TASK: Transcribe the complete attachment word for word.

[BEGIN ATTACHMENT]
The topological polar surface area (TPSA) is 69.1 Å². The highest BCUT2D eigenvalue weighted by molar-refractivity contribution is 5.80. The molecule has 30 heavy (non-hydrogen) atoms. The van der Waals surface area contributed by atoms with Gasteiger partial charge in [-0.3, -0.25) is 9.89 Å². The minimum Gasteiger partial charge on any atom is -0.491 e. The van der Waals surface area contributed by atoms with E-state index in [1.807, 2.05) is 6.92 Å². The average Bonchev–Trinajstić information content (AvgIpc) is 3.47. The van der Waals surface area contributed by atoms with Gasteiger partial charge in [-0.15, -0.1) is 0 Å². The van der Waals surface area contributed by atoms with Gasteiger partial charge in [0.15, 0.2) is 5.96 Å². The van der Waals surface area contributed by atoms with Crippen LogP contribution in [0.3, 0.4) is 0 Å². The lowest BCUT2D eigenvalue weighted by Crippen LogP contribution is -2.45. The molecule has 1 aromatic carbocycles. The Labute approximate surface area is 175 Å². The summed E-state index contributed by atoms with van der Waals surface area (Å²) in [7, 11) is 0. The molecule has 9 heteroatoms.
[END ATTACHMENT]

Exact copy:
The topological polar surface area (TPSA) is 69.1 Å². The highest BCUT2D eigenvalue weighted by molar-refractivity contribution is 5.80. The molecule has 30 heavy (non-hydrogen) atoms. The van der Waals surface area contributed by atoms with Gasteiger partial charge in [-0.3, -0.25) is 9.89 Å². The minimum Gasteiger partial charge on any atom is -0.491 e. The van der Waals surface area contributed by atoms with E-state index in [1.807, 2.05) is 6.92 Å². The average Bonchev–Trinajstić information content (AvgIpc) is 3.47. The van der Waals surface area contributed by atoms with Gasteiger partial charge in [-0.15, -0.1) is 0 Å². The van der Waals surface area contributed by atoms with Gasteiger partial charge in [0.15, 0.2) is 5.96 Å². The van der Waals surface area contributed by atoms with Crippen LogP contribution in [0.3, 0.4) is 0 Å². The lowest BCUT2D eigenvalue weighted by Crippen LogP contribution is -2.45. The molecule has 1 aromatic carbocycles. The Labute approximate surface area is 175 Å². The summed E-state index contributed by atoms with van der Waals surface area (Å²) in [7, 11) is 0. The molecule has 9 heteroatoms.